I will be going for my Phd next in the the non-traditional way. My entire education will have cost me no more than 20k-25k total, My bachelors from TESU for about 3k, masters degree 10k. Just one friend from Yale spent more than that in one year on his BS degree and makes what I do.

    This is the way to make education valuable again, it is all about perception.
    Dustin likes this.
  4. Johann

    Johann Well-Known Member

    Interesting. Can you tell us more on this? In what way is your plan "non-traditional?" Many fans of "non-traditional" here. Why, we even have a PhD on board, whose RA Doctorate is in the field of Non-Traditional Education. :)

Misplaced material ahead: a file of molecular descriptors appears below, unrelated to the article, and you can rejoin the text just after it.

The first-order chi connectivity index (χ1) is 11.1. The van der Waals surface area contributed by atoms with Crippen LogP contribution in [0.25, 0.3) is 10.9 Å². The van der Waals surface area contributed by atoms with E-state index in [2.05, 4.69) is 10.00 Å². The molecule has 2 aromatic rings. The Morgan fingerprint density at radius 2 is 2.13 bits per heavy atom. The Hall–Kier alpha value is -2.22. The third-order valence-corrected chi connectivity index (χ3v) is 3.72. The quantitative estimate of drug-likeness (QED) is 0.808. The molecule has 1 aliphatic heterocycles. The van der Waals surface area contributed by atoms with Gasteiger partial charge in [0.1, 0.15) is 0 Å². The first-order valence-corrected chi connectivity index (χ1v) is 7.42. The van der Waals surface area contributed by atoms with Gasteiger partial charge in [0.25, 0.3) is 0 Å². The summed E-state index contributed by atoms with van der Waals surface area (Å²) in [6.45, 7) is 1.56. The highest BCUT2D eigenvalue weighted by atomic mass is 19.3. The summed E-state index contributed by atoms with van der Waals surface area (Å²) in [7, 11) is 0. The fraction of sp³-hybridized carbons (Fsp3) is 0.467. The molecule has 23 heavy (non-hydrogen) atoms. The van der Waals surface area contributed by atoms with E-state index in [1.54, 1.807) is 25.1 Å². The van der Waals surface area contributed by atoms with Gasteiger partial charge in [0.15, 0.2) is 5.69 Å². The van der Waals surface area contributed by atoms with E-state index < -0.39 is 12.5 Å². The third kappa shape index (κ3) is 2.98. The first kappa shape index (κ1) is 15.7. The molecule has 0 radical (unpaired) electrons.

Messdiener and Dustin like this.
  5. Lerner

    Lerner Well-Known Member

    When I was a kid earning a bachelors degree was an exception, most people I knew did high-school, service in army and some vocational training.
    My mom earned a 2 year Technicum degree as Tavaroved - merchandiser. Most entered industry after HS and at the time it was only 10 grades to graduate HS.
    As time passed there was an increase in need of Specialists a 5 year degree programs etc.
    Now comparing to our days, everyone is expected to have a degree. My youngest sons friends are about to complete their Harvard PhDs.
    All his friends and classmates are University grads, and many with advanced degrees.
    Daughter is working on her masters. What a change from time when I was a little kid to my early 20s and now.